Billy Bob Thornton

Actor Billy Bob Thornton may have an Oscar and a number of other prestigious honors, but you won't catch him using silver utensils at any of the fancy awards dinners.

Thornton said he and his character in his new film, Monster's Ball have a strange habit in common — they both prefer plastic spoons. Thornton told ABCNEWS' Charlie Gibson that he has a few phobias, one of which prevents him from eating with silver. Read the entire unedited transcript from Thornton's interview on Good Morning America below.

ABCNEWS' CHARLIE GIBSON: Our next guest arrived in Hollywood 20 years ago, and it took 15 of those years before he made it. But, boy, did he make it. Billy Bob Thornton has been making up for lost time ever since. An Oscar, as you know, for writing Sling Blade, an Oscar-winning wife, Angelina Jolie, and now, there is Oscar talk again for him. Tonight, on the heels of two best actor Golden Globe nominations, he's in New York to receive best actor honors from the prestigious National Board of Review for no less than three movies that have come out in the last three months alone. And Thornton is joining us now. It's a pleasure to have you here. Nice to see you again.

BILLY BOB THORNTON: Thanks. You, too.

GIBSON: This movie that we want to talk about today, "Monster's Ball," is really interesting. Halle Berry in it with you. And it's really the story about a man who goes through an extraordinary transition, metamorphosis …

THORNTON: Right.

GIBSON: … on the subject of race.

THORNTON:

Mm — hmm. And what was the — really, the hardest part of playing it was, the fact that the transformation for the audience only seems like from here to here.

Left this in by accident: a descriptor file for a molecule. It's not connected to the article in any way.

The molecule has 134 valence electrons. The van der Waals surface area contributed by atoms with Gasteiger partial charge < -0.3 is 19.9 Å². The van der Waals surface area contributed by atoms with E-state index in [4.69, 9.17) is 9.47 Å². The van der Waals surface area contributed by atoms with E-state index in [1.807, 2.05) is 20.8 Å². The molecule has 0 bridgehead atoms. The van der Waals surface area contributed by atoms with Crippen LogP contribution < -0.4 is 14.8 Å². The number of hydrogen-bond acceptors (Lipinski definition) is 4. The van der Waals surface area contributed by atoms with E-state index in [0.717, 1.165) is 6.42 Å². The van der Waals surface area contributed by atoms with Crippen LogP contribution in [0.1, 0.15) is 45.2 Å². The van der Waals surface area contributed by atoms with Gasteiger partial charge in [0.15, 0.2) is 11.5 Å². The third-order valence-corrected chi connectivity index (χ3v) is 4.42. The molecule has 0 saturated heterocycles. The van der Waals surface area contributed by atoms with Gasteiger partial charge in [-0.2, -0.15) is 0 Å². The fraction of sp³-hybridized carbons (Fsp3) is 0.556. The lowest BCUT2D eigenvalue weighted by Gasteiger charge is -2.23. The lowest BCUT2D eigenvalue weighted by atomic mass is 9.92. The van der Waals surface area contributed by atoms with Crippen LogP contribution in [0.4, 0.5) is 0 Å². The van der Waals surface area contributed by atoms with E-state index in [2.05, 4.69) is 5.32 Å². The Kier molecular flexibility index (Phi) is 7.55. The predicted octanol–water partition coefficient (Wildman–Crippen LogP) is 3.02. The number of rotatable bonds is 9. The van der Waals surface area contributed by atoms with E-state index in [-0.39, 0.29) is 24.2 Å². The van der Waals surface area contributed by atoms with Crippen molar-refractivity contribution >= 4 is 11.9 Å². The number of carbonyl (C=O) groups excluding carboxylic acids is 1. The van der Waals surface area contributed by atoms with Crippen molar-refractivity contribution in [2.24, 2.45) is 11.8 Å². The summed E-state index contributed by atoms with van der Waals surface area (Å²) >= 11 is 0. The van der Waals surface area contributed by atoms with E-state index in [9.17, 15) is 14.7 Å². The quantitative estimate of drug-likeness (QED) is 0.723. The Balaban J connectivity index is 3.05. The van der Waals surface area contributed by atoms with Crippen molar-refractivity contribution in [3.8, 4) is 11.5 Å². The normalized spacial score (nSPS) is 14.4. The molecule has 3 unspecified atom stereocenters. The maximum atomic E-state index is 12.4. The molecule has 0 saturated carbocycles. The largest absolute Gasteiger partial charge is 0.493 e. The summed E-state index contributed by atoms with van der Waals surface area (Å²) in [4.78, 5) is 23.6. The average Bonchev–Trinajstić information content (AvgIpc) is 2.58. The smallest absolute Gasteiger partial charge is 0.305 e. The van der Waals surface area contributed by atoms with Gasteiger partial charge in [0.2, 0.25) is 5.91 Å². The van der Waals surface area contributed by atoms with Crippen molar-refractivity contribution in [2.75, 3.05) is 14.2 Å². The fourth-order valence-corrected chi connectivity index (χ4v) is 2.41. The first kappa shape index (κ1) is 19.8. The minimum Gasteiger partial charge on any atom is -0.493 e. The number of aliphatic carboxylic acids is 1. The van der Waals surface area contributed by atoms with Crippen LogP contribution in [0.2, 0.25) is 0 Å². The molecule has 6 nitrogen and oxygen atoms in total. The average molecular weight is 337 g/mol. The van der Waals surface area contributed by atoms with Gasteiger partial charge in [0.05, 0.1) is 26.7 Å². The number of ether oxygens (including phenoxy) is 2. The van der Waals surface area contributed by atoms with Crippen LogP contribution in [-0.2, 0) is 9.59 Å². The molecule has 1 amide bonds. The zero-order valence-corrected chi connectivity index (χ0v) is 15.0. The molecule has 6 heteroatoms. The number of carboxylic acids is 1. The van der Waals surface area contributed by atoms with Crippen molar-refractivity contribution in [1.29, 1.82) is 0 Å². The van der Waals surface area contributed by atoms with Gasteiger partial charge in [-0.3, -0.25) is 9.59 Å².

GIBSON: Mm — hmm.

THORNTON: But for a guy like him, it's from a here to here. You know, it's a——it's a very——you know, it seems like a very subtle transformation, you know, to the audience, and yet, for a person like that to change at all is huge. Yeah, so …

GIBSON: Yes, it's a — it's an enormous change. We of — actually, so often we have clips that——that really, we sort of have to throw in, and they don't mean anything, but this is a——a clip I'm going to show you, a——a scene with Thornton's character. He's just been with his father who has just issued a spew of racial epithets. And then he comes out because there are two young African-American boys on his property. Take a look at this clip.

(Clip from Monster's Ball)

GIBSON: Just a brief shot there of Peter Boyle who plays your father.

THORNTON: Yeah.

GIBSON: And Heath Ledger who plays your son.

THORNTON: Right.

GIBSON: Did you grow up in that kind of a life?

THORNTON: Yeah. Yeah, I did. I mean, in a lot of ways, the characters in this movie, Peter Boyle reminds me very much of one of my grandfathers. And the character that I played, in a way, my father. Because my father wasn't really a bad guy, you know, but he, you know, had things passed on to him.

GIBSON: In Arkansas …

THORNTON: Yeah, in Arkansas.

GIBSON: … you grew up.

THORNTON:Right.

GIBSON: You saw it in restaurants?

THORNTON: I saw it everywhere.

GIBSON: In movies?

THORNTON: I mean, the thing is, you know, people think that segregation was a million years ago. But, I mean, it was in my lifetime. Not that I'm not a million years old, but, I actually remember as a kid, you know, separate drinking fountains and everything.

GIBSON: Sure.

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